Fines for drunk driving in Germany

Fines for drunk driving in Germany For drunk driving in Germany obviously fines are imposed rather than prison punishments. The amount to be paid depends on a variety of factors, such as the blood alcohol, was anyone endangered, did an accident happen, are there any previous convictions etc. The fine itself is calculated in a system … Weiterlesen …

Remission for „good behaviour“ in German Criminal Law

Remission for „good behaviour“ in German Criminal Law In Germany a prisoner can be released after serving two-thirds of his/her sentence for „good behaviour“. The conditions are named in section 57 of the German Criminal Code:  „Section 57 Conditional early release—fixed-term imprisonment (1) The court shall grant conditional early release from a fixed-term sentence of … Weiterlesen …

Spent conviction in Germany

Spent conviction in Germany When do you have to disclose a former conviction in Germany, e.g. to an employer if s/he asks you in an interview, whether you have a former conviction? The German BZRG (Federal Law on Registry of Convictions) says that an ordinary „criminal record disclosure“ („Führungszeugnis“) will not reveal a former conviction, if … Weiterlesen …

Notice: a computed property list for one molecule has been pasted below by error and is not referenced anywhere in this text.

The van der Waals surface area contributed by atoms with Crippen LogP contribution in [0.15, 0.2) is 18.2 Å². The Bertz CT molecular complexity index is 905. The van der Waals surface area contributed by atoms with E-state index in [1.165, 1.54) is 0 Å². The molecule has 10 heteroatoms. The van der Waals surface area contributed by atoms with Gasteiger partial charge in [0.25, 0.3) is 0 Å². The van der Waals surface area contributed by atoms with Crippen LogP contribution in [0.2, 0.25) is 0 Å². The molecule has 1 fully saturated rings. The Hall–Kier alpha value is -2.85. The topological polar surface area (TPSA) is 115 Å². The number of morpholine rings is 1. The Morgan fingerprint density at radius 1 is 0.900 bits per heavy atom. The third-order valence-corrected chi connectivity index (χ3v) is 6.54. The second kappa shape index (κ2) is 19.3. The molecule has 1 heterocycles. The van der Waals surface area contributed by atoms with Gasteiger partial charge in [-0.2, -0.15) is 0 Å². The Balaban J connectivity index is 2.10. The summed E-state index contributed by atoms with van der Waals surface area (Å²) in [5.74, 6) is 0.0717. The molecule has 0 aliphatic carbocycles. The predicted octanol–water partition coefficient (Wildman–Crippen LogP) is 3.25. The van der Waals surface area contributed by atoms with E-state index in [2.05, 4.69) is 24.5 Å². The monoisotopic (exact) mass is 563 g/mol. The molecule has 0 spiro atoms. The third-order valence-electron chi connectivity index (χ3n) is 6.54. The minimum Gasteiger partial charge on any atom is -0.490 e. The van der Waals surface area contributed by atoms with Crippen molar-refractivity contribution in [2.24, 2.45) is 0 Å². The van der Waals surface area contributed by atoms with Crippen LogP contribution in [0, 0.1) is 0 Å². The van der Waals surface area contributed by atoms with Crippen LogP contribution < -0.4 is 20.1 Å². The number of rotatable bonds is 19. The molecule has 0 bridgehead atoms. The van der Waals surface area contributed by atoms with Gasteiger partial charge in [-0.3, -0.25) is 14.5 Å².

compensation for imprisonment in Germany

Compensation for imprisonment in Germany – how much do you get? One would think that Germany is a rich country and therefore pays a lot as compensation for imprisonment, if their authorities arrest somebody who later on turns out to be innocent.  The bad news is: compensation in Germany is quite modest, it amounts to … Weiterlesen …

Biased interpreter

The biased interpreter – an often undiscovered problem in German criminal procedures Before I have written about the „incompetent interpreters“ in German court-rooms – today we deal with the biased interpreter. To start with we can state that court-room interpreters are not the „cream of the crop“. Their pay is not high enough to satisfy … Weiterlesen …

Incompetent interpreter in a criminal procedure

Incompetent interpreter in a criminal procedure with a non-native speaker as defendant One would think that in Germany English-interpretation in a criminal procedure should not be a problem. Unfortunately my experience tells otherwise. I will never forget the criminal procedure, where the judge asked the defendant whether he knows the witness – a plain-clothes policeman … Weiterlesen …

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